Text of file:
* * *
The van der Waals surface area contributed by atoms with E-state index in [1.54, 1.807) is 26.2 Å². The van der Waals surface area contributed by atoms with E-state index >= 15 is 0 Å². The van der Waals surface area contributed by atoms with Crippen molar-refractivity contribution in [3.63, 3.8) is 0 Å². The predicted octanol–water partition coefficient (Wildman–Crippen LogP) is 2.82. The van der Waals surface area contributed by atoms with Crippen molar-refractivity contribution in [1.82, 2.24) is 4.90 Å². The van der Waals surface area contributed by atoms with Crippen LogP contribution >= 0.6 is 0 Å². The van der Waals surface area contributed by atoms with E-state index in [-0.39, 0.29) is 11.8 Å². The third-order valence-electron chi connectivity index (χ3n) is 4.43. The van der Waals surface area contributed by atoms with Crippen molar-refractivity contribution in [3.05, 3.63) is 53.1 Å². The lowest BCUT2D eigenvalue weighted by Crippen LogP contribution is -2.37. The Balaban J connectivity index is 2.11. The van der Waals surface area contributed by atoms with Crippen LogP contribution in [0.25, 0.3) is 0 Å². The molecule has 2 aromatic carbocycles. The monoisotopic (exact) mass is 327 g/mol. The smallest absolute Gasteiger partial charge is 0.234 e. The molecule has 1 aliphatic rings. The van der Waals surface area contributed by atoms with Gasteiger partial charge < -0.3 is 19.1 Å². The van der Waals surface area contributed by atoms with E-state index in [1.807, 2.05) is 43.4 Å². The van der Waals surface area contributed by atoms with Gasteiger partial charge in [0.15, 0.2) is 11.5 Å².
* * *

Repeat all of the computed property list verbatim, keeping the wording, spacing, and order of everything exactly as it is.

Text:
The van der Waals surface area contributed by atoms with E-state index in [1.54, 1.807) is 26.2 Å². The van der Waals surface area contributed by atoms with E-state index >= 15 is 0 Å². The van der Waals surface area contributed by atoms with Crippen molar-refractivity contribution in [3.63, 3.8) is 0 Å². The predicted octanol–water partition coefficient (Wildman–Crippen LogP) is 2.82. The van der Waals surface area contributed by atoms with Crippen molar-refractivity contribution in [1.82, 2.24) is 4.90 Å². The van der Waals surface area contributed by atoms with Crippen LogP contribution >= 0.6 is 0 Å². The van der Waals surface area contributed by atoms with E-state index in [-0.39, 0.29) is 11.8 Å². The third-order valence-electron chi connectivity index (χ3n) is 4.43. The van der Waals surface area contributed by atoms with Crippen molar-refractivity contribution in [3.05, 3.63) is 53.1 Å². The lowest BCUT2D eigenvalue weighted by Crippen LogP contribution is -2.37. The Balaban J connectivity index is 2.11. The van der Waals surface area contributed by atoms with Crippen LogP contribution in [0.25, 0.3) is 0 Å². The molecule has 2 aromatic carbocycles. The monoisotopic (exact) mass is 327 g/mol. The smallest absolute Gasteiger partial charge is 0.234 e. The molecule has 1 aliphatic rings. The van der Waals surface area contributed by atoms with Gasteiger partial charge < -0.3 is 19.1 Å². The van der Waals surface area contributed by atoms with E-state index in [1.807, 2.05) is 43.4 Å². The van der Waals surface area contributed by atoms with Gasteiger partial charge in [0.15, 0.2) is 11.5 Å².